4. Wildlife

Okay, so we didn’t actually see too much wildlife on our trip – but that doesn’t mean it isn’t there! Mainly, we were there at the wrong time and didn’t look hard enough. Many points along the NC500 are excellent places to see marine wildlife, and if you go during the summer season there are plenty of trips offering a good chance of seeing cetaceans. There is also a fantastic array of land based creatures to see from otters, to ted Squirrels to (if you are very lucky!) the scottish wild cat. Of course, it wouldn’t be a trip to Scotland without the famous highland coo!

If you visit in the warmer months, beware of the Scottish Midge! These fearsome creatures fly in swarms with one goal in mind; sucking human blood! Invest in some good insect repellent – Avon Skin So Soft is fast becoming an unlikely favourite in repellent creams!

5. Accommodation and Dining

We hit the NC500 right at the end of the season and found that many places were fully booked or closing for the year. The NC500 has sparked an enormous amount of interest in Northern Scotland and this has resulted in a spike in prices! If you are looking to do the NC500 on the cheap we would recommend staying at bunkhouses, hostels, campsites and bothies. If you are happy paying mid range, then Airbnb is your friend. Finally, if it is luxury you are after there is no shortage of lodges, hotels and castles which offer glorious views and fine dining.

We found that most places tend to shut fairly early, often by eight or nine on an evening. So however pretty the views may be, don’t plan on getting into your accommodation at ten each night if you also want an evening meal out. That being said, every place we ate was simply delicious!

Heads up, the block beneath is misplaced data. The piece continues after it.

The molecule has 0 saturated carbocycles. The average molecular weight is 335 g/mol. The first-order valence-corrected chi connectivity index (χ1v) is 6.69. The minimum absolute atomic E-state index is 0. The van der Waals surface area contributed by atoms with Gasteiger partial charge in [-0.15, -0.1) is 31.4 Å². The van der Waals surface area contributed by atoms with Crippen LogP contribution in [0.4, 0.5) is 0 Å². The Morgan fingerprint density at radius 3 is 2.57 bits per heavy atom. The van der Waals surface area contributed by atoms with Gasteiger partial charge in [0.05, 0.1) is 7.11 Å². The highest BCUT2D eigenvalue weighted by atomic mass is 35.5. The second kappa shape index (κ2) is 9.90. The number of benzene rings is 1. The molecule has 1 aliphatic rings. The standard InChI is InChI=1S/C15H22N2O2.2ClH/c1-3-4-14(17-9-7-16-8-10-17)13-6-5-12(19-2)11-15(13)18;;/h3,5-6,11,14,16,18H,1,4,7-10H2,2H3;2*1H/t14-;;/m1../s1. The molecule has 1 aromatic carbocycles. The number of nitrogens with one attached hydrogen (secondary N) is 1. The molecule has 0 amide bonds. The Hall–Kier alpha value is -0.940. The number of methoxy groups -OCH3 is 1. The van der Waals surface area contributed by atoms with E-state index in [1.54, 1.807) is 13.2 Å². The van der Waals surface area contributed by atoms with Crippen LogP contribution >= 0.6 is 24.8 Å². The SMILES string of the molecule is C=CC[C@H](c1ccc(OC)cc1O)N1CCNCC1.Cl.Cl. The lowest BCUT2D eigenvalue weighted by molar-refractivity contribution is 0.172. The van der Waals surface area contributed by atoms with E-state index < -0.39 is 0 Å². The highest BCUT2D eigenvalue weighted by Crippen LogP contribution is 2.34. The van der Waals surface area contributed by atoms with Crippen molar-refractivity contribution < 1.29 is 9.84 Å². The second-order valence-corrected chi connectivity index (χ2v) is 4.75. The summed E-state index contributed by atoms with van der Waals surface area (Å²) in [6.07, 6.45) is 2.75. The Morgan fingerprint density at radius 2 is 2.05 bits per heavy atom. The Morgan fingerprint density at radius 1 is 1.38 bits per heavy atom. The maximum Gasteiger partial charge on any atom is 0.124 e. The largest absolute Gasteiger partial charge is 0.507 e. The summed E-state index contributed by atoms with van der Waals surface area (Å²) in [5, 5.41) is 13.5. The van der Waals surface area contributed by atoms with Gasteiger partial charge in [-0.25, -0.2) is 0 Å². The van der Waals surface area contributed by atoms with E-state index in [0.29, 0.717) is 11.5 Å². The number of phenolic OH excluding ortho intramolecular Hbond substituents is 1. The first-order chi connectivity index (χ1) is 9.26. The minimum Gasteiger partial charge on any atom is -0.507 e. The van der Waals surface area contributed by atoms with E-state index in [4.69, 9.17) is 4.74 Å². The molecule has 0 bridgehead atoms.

It is also worth noting that currently a lot of Scotland simply “shuts” over the winter. Tourist operations shut down as cafe’s, restaurants and B&B providers take the winter months off. We hit the North Coast during the first week in October and found that many things had already closed.

6. Time

You can spend two days on the route, or you can take two months – however much time you have, it is not going to be enough. This was one of the first holidays we did, where I didn’t meticulously plan our adventures – I booked the accommodation each night and that was it. We were on bikes, and our adventure was all about the journey; i.e. riding the roads.

We saw so many things that we would like to have done – walking to a beautiful view, visiting distilleries, spend an hour in a wildlife hide, go on a whale watching boat, etc. etc. etc. I still feel like we would have benefited from a little more planning and foresight – but I am a bit of a control freak! The official “NC500” page does have some good guides which are tailored to the kind of trip you are after, but this does require you to purchase a membership from them.

7. NC500 Membership

The Official NC500 website has varying levels of membership you can purchase from them, which is renewed annually. At the introductory level you get access to the route planners, a map, a certificate and a membership card. I’ll be honest, the only thing we found useful was the map (which you can pick up from any tourist information shop en-route).